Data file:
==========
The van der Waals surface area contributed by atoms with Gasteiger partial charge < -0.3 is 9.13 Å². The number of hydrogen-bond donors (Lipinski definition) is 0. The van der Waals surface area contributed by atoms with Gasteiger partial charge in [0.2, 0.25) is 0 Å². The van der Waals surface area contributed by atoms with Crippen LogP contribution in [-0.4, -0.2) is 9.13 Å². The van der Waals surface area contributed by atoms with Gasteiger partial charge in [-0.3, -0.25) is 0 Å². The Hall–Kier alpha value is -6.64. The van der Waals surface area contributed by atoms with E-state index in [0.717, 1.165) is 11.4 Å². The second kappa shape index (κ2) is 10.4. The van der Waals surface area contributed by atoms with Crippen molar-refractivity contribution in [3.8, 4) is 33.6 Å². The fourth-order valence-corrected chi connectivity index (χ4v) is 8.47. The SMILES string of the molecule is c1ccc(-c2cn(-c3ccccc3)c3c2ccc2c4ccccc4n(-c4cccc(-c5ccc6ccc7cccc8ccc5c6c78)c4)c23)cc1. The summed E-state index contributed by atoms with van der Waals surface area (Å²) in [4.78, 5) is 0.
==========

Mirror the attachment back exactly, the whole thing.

The van der Waals surface area contributed by atoms with Gasteiger partial charge < -0.3 is 9.13 Å². The number of hydrogen-bond donors (Lipinski definition) is 0. The van der Waals surface area contributed by atoms with Gasteiger partial charge in [0.2, 0.25) is 0 Å². The van der Waals surface area contributed by atoms with Crippen LogP contribution in [-0.4, -0.2) is 9.13 Å². The van der Waals surface area contributed by atoms with Gasteiger partial charge in [-0.3, -0.25) is 0 Å². The Hall–Kier alpha value is -6.64. The van der Waals surface area contributed by atoms with E-state index in [0.717, 1.165) is 11.4 Å². The second kappa shape index (κ2) is 10.4. The van der Waals surface area contributed by atoms with Crippen molar-refractivity contribution in [3.8, 4) is 33.6 Å². The fourth-order valence-corrected chi connectivity index (χ4v) is 8.47. The SMILES string of the molecule is c1ccc(-c2cn(-c3ccccc3)c3c2ccc2c4ccccc4n(-c4cccc(-c5ccc6ccc7cccc8ccc5c6c78)c4)c23)cc1. The summed E-state index contributed by atoms with van der Waals surface area (Å²) in [4.78, 5) is 0.